The Malta Independent 28 January 2023, Saturday
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Few things have changed

Noel Grima Sunday, 4 December 2022, 07:00 Last update: about 3 months ago

In 1998, driven by desperation, I wrote a letter to myself, a letter to the editor.

My mother had been taken to St Luke’s Hospital and there was another patient near her who did not let anyone sleep at night, shouting and moaning all night long.

After a sleepless night, with another night approaching, my mother pleaded with the nurses to find her somewhere else to sleep. At last they relented and took her to another ward. But she, a frail old woman of 84, was made to carry the bedclothes herself. And the next morning she was woken up at 5am and made to carry her bedclothes back.

So in desperation at this unwarranted humiliation I wrote a letter to the editor. Who was myself.

Nobody reacted, directly or indirectly. The next time my mother needed hospitalisation we took her to a private facility.

24 years later, countless governments later, an over-expensive and late new hospital later, the treatment offered at least in certain sectors is still not far removed from the bad old St Luke’s times.

This week around 25 elderly patients were amassed in a corridor turned into a ward, beneath ground level, in a windowless space, with just a metre separating one bed from the next.

With patients coughing all night long and possibly all kinds of infections flying around. And then some choice additions to the mix – a woman who shouts and orders the nurses around night and day, a male patient who was angry with the nurses, another male patient with swearwords the other patients had never heard in all their lives, a prisoner with a policeman guarding him. Not even my mother in bad old St Luke’s had it so bad.

It must be said too that the nursing staff, both Maltese and Third Country Nationals, are sweetness itself.

It was this week too that we learned the cause of all this. The nurses' union issued a directive stopping any relocation of patients to St Vincent de Paule hospital as a reaction at disciplinary action against a nurse blamed for allowing an elderly patient with dementia to get out and later die. As a result, while there are some 170 empty beds awaiting patients at SVDP, patients at Mater Dei are crowded together.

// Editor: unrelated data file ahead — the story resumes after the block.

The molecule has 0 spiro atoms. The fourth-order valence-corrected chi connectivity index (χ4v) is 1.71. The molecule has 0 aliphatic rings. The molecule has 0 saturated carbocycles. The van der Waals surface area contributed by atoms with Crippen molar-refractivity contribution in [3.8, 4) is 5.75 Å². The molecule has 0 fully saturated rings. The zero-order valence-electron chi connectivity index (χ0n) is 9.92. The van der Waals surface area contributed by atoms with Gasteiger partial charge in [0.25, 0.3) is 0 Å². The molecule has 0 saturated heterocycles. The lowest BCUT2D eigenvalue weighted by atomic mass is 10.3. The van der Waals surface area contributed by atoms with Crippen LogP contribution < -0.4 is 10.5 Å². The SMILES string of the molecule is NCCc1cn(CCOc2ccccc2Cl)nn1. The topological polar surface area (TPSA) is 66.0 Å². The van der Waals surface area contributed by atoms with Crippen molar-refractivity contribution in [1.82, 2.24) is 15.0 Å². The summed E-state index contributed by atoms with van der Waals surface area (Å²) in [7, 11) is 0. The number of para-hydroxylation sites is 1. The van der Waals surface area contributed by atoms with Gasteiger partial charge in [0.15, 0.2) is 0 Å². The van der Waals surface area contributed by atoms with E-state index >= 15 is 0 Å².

We are still suffering from the bad decisions taken by successive governments. The first is the size of the hospital. Eddie Fenech Adami, pressured by Dun Charles Vella, opted for the San Raffaele model from Milan. The new hospital was never meant to be Malta’s new hospital but a secondary one.

But Alfred Sant, immediately succeeding Eddie, listened to the consultants who told him they could not switch from one hospital to the other (they apparently do not have any difficulty switching to their private practice) and on the strength of, as I remember, a three-page memo, decided Mater Dei to be Malta’s main hospital.

As a result, Mater Dei is too small to requirements especially in winter time. For structural reasons no extra storeys can be built. The hospital is badly planned – it has limited car parking space and not an underground bus interchange as a result of which people especially the elderly have to endure the scorching sun in summer and keen cold winds in winter. And meanwhile Malta’s overall population has continued to grow and grow.

Meanwhile the government, instead of addressing the problems listed above (and instead of continuing building the medical school), chooses Christmas time to pass a law that decriminalises abortion under some circumstances. A reason for the urgency could be the maxim that it is expedient that unpalatable decisions are taken early in a legislature so people will have grown used to them by the time the next election comes round.

As a result, people are up in arms, which may also be the government’s real intention, to divert attention from all those charges of corruption both in Malta and elsewhere.

This government, like others before it, always tells different audiences what it feels they want to hear, running with the hares in Europe where it can parade the pro-choice agenda while the prime minister tells people here that abortion is still banned.

 

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